Meteorological Fall began this weekend!
You may have noticed that meteorologists and climatologists define seasons differently from “regular” or astronomical spring, summer, fall, and winter. So, why do meteorological and astronomical seasons begin and end at different times? In short, it’s because the astronomical seasons are based on the position of Earth in relation to the sun, whereas the meteorological seasons are based on the annual temperature cycle.
In order to know where Astonomical Seasons come from, we need to take a look back in history. People have used observable periodic natural phenomena to mark time for thousands of years. The natural rotation of Earth around the sun forms the basis for the astronomical calendar, in which people throughout history have defined seasons with two solstices and two equinoxes. Earth’s tilt and the sun’s alignment over the equator determine both the solstices and equinoxes.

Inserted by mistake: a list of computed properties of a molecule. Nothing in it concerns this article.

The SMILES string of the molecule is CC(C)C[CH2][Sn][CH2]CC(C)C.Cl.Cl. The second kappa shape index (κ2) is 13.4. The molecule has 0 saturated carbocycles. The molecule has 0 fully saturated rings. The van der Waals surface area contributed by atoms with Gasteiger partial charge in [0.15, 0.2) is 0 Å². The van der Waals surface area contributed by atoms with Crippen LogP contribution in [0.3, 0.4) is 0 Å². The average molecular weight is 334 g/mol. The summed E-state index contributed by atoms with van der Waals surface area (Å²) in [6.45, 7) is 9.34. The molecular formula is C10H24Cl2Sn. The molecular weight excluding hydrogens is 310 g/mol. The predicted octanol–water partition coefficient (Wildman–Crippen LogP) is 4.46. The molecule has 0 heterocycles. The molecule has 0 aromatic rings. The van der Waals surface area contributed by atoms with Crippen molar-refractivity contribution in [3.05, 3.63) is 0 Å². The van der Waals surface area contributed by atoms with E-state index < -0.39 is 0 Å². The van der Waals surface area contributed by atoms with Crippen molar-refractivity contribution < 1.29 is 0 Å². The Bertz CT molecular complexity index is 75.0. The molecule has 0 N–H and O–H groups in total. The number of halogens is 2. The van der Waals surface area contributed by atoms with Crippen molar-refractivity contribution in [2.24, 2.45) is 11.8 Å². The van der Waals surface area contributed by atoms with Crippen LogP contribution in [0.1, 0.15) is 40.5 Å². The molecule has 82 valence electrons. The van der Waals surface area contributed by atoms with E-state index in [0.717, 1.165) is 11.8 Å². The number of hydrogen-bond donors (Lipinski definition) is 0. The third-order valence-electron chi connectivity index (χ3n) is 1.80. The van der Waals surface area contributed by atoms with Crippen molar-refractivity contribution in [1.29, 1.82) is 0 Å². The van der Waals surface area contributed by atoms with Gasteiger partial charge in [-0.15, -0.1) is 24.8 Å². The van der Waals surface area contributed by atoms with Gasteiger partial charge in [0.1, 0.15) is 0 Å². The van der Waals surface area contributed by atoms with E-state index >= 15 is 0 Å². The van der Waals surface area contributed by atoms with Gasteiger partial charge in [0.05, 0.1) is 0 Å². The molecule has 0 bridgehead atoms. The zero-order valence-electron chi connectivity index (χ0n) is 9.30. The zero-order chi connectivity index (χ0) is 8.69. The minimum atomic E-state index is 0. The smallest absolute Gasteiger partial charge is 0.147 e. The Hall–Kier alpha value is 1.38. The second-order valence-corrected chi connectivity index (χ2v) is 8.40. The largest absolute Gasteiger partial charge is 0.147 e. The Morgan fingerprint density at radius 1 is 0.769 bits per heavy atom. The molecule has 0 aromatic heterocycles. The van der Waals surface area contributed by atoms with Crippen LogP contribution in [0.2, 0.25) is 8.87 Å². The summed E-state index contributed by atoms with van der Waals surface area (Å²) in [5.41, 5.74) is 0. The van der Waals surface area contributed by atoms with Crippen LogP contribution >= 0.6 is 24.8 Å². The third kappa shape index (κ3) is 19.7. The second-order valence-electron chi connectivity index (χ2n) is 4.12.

For Meteorological Seasons, Meteorologists and climatologists break the seasons down into groups of three months based on the way the temperature cycles throughout the years as well as our calendar. Most people think of winter as the coldest time of the year and summer as the warmest time of the year, with spring and fall being the seasons the lead to them. That is what the meteorological seasons are based on. Meteorological spring includes March, April, and May; meteorological summer includes June, July, and August; meteorological fall includes September, October, and November; and meteorological winter includes December, January, and February.